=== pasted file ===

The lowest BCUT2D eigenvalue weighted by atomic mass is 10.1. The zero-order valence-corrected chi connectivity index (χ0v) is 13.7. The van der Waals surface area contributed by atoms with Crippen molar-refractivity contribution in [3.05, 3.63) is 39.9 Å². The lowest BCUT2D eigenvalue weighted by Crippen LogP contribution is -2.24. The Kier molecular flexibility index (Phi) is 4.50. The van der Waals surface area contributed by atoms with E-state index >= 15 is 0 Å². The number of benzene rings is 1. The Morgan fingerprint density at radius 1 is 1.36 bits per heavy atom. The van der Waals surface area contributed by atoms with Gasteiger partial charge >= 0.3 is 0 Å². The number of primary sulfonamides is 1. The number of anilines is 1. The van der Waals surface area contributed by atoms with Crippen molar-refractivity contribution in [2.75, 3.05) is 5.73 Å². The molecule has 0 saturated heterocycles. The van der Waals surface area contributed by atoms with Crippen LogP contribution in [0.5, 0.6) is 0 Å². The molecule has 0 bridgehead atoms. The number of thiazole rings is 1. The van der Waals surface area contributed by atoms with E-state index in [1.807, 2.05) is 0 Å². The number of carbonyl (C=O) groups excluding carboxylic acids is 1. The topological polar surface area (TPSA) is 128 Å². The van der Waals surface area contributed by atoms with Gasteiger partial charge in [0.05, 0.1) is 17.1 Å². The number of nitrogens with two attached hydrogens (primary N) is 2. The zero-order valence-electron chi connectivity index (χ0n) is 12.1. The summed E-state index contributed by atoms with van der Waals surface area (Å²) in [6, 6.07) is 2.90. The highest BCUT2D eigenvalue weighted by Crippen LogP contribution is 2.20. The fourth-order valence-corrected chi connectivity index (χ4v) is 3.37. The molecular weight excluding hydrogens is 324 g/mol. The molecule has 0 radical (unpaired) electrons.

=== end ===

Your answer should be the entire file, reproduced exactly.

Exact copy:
The lowest BCUT2D eigenvalue weighted by atomic mass is 10.1. The zero-order valence-corrected chi connectivity index (χ0v) is 13.7. The van der Waals surface area contributed by atoms with Crippen molar-refractivity contribution in [3.05, 3.63) is 39.9 Å². The lowest BCUT2D eigenvalue weighted by Crippen LogP contribution is -2.24. The Kier molecular flexibility index (Phi) is 4.50. The van der Waals surface area contributed by atoms with E-state index >= 15 is 0 Å². The number of benzene rings is 1. The Morgan fingerprint density at radius 1 is 1.36 bits per heavy atom. The van der Waals surface area contributed by atoms with Gasteiger partial charge >= 0.3 is 0 Å². The number of primary sulfonamides is 1. The number of anilines is 1. The van der Waals surface area contributed by atoms with Crippen molar-refractivity contribution in [2.75, 3.05) is 5.73 Å². The molecule has 0 saturated heterocycles. The van der Waals surface area contributed by atoms with Crippen LogP contribution in [0.5, 0.6) is 0 Å². The molecule has 0 bridgehead atoms. The number of thiazole rings is 1. The van der Waals surface area contributed by atoms with E-state index in [1.807, 2.05) is 0 Å². The number of carbonyl (C=O) groups excluding carboxylic acids is 1. The topological polar surface area (TPSA) is 128 Å². The van der Waals surface area contributed by atoms with Gasteiger partial charge in [0.05, 0.1) is 17.1 Å². The number of nitrogens with two attached hydrogens (primary N) is 2. The zero-order valence-electron chi connectivity index (χ0n) is 12.1. The summed E-state index contributed by atoms with van der Waals surface area (Å²) in [6, 6.07) is 2.90. The highest BCUT2D eigenvalue weighted by Crippen LogP contribution is 2.20. The fourth-order valence-corrected chi connectivity index (χ4v) is 3.37. The molecular weight excluding hydrogens is 324 g/mol. The molecule has 0 radical (unpaired) electrons.